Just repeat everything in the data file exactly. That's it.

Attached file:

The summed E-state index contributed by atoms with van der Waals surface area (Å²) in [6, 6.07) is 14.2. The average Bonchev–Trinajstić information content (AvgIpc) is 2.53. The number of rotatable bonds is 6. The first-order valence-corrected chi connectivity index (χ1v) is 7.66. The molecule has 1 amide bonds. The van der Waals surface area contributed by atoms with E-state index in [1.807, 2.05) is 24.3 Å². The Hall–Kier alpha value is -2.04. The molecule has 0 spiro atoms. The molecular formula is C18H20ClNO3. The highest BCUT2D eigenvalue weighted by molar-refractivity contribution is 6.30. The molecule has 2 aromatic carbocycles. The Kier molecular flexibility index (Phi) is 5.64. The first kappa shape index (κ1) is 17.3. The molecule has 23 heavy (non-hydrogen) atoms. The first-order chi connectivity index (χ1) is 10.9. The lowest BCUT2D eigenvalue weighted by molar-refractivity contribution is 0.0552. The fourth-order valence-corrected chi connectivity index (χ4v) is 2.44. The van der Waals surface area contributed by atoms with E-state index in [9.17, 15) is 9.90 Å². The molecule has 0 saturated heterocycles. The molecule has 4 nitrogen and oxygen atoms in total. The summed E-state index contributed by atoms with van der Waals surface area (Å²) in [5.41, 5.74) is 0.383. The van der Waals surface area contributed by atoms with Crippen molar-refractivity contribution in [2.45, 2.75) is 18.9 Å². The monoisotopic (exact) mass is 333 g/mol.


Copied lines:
The summed E-state index contributed by atoms with van der Waals surface area (Å²) in [6, 6.07) is 14.2. The average Bonchev–Trinajstić information content (AvgIpc) is 2.53. The number of rotatable bonds is 6. The first-order valence-corrected chi connectivity index (χ1v) is 7.66. The molecule has 1 amide bonds. The van der Waals surface area contributed by atoms with E-state index in [1.807, 2.05) is 24.3 Å². The Hall–Kier alpha value is -2.04. The molecule has 0 spiro atoms. The molecular formula is C18H20ClNO3. The highest BCUT2D eigenvalue weighted by molar-refractivity contribution is 6.30. The molecule has 2 aromatic carbocycles. The Kier molecular flexibility index (Phi) is 5.64. The first kappa shape index (κ1) is 17.3. The molecule has 23 heavy (non-hydrogen) atoms. The first-order chi connectivity index (χ1) is 10.9. The lowest BCUT2D eigenvalue weighted by molar-refractivity contribution is 0.0552. The fourth-order valence-corrected chi connectivity index (χ4v) is 2.44. The van der Waals surface area contributed by atoms with E-state index in [9.17, 15) is 9.90 Å². The molecule has 0 saturated heterocycles. The molecule has 4 nitrogen and oxygen atoms in total. The summed E-state index contributed by atoms with van der Waals surface area (Å²) in [5.41, 5.74) is 0.383. The van der Waals surface area contributed by atoms with Crippen molar-refractivity contribution in [2.45, 2.75) is 18.9 Å². The monoisotopic (exact) mass is 333 g/mol.